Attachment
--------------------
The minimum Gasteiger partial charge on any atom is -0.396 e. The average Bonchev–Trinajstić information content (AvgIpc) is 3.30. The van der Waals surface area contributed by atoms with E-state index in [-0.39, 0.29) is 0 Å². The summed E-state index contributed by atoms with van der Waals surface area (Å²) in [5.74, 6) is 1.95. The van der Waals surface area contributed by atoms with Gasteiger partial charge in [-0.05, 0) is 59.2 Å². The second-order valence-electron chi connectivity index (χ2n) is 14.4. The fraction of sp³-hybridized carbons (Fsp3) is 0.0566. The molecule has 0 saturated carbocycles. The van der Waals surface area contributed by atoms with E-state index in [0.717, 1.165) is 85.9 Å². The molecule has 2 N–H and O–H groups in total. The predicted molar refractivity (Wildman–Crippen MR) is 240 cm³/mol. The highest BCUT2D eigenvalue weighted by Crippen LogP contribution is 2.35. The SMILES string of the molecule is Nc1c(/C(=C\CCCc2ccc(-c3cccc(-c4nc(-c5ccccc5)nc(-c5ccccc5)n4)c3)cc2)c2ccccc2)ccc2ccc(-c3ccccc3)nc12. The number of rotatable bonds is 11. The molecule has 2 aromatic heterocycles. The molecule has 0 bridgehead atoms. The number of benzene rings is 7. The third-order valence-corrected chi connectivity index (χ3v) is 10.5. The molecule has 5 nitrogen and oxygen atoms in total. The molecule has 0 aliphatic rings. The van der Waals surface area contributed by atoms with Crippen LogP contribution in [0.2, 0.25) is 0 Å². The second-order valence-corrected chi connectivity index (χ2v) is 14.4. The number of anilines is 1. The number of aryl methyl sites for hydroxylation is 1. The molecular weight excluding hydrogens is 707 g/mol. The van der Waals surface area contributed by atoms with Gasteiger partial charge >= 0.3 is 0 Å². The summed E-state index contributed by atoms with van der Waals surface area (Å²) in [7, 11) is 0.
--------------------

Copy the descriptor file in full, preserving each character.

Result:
The minimum Gasteiger partial charge on any atom is -0.396 e. The average Bonchev–Trinajstić information content (AvgIpc) is 3.30. The van der Waals surface area contributed by atoms with E-state index in [-0.39, 0.29) is 0 Å². The summed E-state index contributed by atoms with van der Waals surface area (Å²) in [5.74, 6) is 1.95. The van der Waals surface area contributed by atoms with Gasteiger partial charge in [-0.05, 0) is 59.2 Å². The second-order valence-electron chi connectivity index (χ2n) is 14.4. The fraction of sp³-hybridized carbons (Fsp3) is 0.0566. The molecule has 0 saturated carbocycles. The van der Waals surface area contributed by atoms with E-state index in [0.717, 1.165) is 85.9 Å². The molecule has 2 N–H and O–H groups in total. The predicted molar refractivity (Wildman–Crippen MR) is 240 cm³/mol. The highest BCUT2D eigenvalue weighted by Crippen LogP contribution is 2.35. The SMILES string of the molecule is Nc1c(/C(=C\CCCc2ccc(-c3cccc(-c4nc(-c5ccccc5)nc(-c5ccccc5)n4)c3)cc2)c2ccccc2)ccc2ccc(-c3ccccc3)nc12. The number of rotatable bonds is 11. The molecule has 2 aromatic heterocycles. The molecule has 0 bridgehead atoms. The number of benzene rings is 7. The third-order valence-corrected chi connectivity index (χ3v) is 10.5. The molecule has 5 nitrogen and oxygen atoms in total. The molecule has 0 aliphatic rings. The van der Waals surface area contributed by atoms with Crippen LogP contribution in [0.2, 0.25) is 0 Å². The second-order valence-corrected chi connectivity index (χ2v) is 14.4. The number of anilines is 1. The number of aryl methyl sites for hydroxylation is 1. The molecular weight excluding hydrogens is 707 g/mol. The van der Waals surface area contributed by atoms with Gasteiger partial charge >= 0.3 is 0 Å². The summed E-state index contributed by atoms with van der Waals surface area (Å²) in [7, 11) is 0.